Many of the tests and experiments conducted on mice cause them a great deal of pain and distress. One of the most inhumane tests mice are subjected to is the "classical" LD50 test. The aim of the test is to estimate the dose that kills 50 percent of the animals to which it is administered (hence the name: "Lethal Dose 50%"). The LD50 involves injecting several groups of mice with varying doses of the product to be tested and seeing if they die within three to four days. During BOTOX® testing, mice endure different levels of muscular paralysis. Those mice injected with a high enough dose die from suffocation after their diaphragm becomes paralyzed. Others may languish with varying degrees of paralysis before being euthanized at the end of several days.

When testing or medical experiments are completed, virtually all test mice subjects are euthanized, typically by carbon dioxide inhalation. However, various studies suggest that CO2 inhalation may cause significant pain and distress to animals.

What protections apply to mice in laboratories?

House mice bred for research (virtually all mice used in research) are excluded from the definition of "animal" in the Animal Welfare Act, and are therefore excluded from protection under the primary federal law giving some protection to research animals. Mice receive some level of protection under federal guidelines applicable to research institutions that receive funding from the U.S. Public Health Service. These institutions must have Institutional Animal Care and Use Committees to see that these recommendations are followed.

In other situations, however, it is routine for research to be conducted on mice with no federal oversight of their humane treatment. Attempts to secure greater oversight through litigation have been thwarted by opposition from the research community.

A Better Life for Laboratory Mice?

Provisions for mice used in laboratories is a currently a topic of intense debate in the scientific community. Researchers have argued for generations that the laboratory environment for animals must be highly standardized to reduce the variability of results. But the trend is now under scrutiny, with many researchers acknowledging the complex nature of the tiny mouse. Small, barren and dull housing for lab mice is now being blamed for exactly what it was said to eliminate: compromised data. Researchers are realizing that an enhanced quality of life in the lab lowers stress levels in mice and avoids possibly compromising test results. Studies of mouse populations reveal that they are a highly-evolved and social animal. Mice, like many other animals, need to be able to exert some control over their environment in order to feel secure, and in many cases laboratory life gives them limited opportunities to do so.

Laboratory housing designs for mice are dictated by human convenience, and the behavioral needs of mice are given little consideration. The majority of laboratory mice are housed in cages not much larger than shoe boxes, which rarely contain any kind of environmental enrichment. Mouse cages sometimes have wire mesh or grid floors for sanitation purposes. However, these surfaces are uncomfortable for mice and may result in pressure sores. Grid flooring also does not allow for the use of substrate, which mice need to build nests and tunnels, one of their favorite activities. The mouse's food and water sources are usually suspended from the cage top to prevent spillage and make cage cleaning easier. But mice prefer to forage for their food and prefer to search for food (as they do in the wild) instead of eating from a container.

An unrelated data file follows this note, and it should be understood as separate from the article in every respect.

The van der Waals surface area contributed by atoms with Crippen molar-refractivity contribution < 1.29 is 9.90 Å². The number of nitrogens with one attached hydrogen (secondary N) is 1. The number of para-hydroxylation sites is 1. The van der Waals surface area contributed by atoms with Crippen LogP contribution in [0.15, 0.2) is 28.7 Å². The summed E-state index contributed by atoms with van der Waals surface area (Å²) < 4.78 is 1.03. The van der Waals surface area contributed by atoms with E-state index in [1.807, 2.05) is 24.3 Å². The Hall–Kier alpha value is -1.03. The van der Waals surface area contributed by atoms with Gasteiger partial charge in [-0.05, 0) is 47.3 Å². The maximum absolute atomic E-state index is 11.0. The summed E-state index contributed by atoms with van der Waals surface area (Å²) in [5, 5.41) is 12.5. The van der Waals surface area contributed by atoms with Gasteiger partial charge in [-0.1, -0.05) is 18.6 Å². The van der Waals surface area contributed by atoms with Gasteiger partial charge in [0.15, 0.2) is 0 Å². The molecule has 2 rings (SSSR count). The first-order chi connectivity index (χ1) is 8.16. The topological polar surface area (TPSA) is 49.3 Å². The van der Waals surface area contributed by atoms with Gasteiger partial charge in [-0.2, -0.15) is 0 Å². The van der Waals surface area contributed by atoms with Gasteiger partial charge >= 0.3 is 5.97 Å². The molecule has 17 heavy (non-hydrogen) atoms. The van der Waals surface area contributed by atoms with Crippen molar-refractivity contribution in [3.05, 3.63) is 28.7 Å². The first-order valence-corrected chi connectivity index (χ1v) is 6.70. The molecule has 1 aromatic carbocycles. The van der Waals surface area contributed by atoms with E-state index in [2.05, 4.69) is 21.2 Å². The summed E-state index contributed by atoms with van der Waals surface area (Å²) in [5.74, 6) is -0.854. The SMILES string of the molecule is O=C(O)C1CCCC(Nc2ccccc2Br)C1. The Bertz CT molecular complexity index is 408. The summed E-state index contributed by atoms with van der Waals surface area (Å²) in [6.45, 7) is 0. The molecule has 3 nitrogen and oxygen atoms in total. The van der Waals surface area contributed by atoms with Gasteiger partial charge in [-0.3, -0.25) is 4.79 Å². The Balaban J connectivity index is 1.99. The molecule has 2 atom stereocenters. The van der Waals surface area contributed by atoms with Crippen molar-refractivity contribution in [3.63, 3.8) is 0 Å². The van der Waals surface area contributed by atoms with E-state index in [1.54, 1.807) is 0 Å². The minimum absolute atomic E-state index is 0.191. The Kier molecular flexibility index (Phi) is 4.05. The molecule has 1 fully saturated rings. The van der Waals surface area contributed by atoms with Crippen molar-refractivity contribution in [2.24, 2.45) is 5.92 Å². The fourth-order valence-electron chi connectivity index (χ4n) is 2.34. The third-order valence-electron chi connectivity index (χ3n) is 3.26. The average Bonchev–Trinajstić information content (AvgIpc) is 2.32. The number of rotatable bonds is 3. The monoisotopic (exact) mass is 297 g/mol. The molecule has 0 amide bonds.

Mice kept in conditions far removed from what they would experience in the wild can suffer depression, anxiety, and frustration, and may display abnormal behaviors such as constant jumping or repeatedly moving in stereotyped patterns around their cages.

Some provisions that help mice adapt to lab life are housing in compatible groups (as opposed to solitary housing), nesting materials for burrowing and hiding, opportunities to explore and forage for food, regulation of light and dark cycles, noise reduction, and limiting transport within or between labs. Transport of lab mice under even the best conditions is stressful for them, and they may require several days to recover from this event.

No other animal has been subjected to more testing or medical research than the mouse. Yet progress towards making laboratory life more humane for these animals has been slow. Animal protectionists and researchers concerned with lab animal welfare advocate for reducing the number of mice necessary for experiments, refining procedures to make experiments and lab life more humane for mice and replacing live mouse experiments with modern and improved techniques, wherever possible.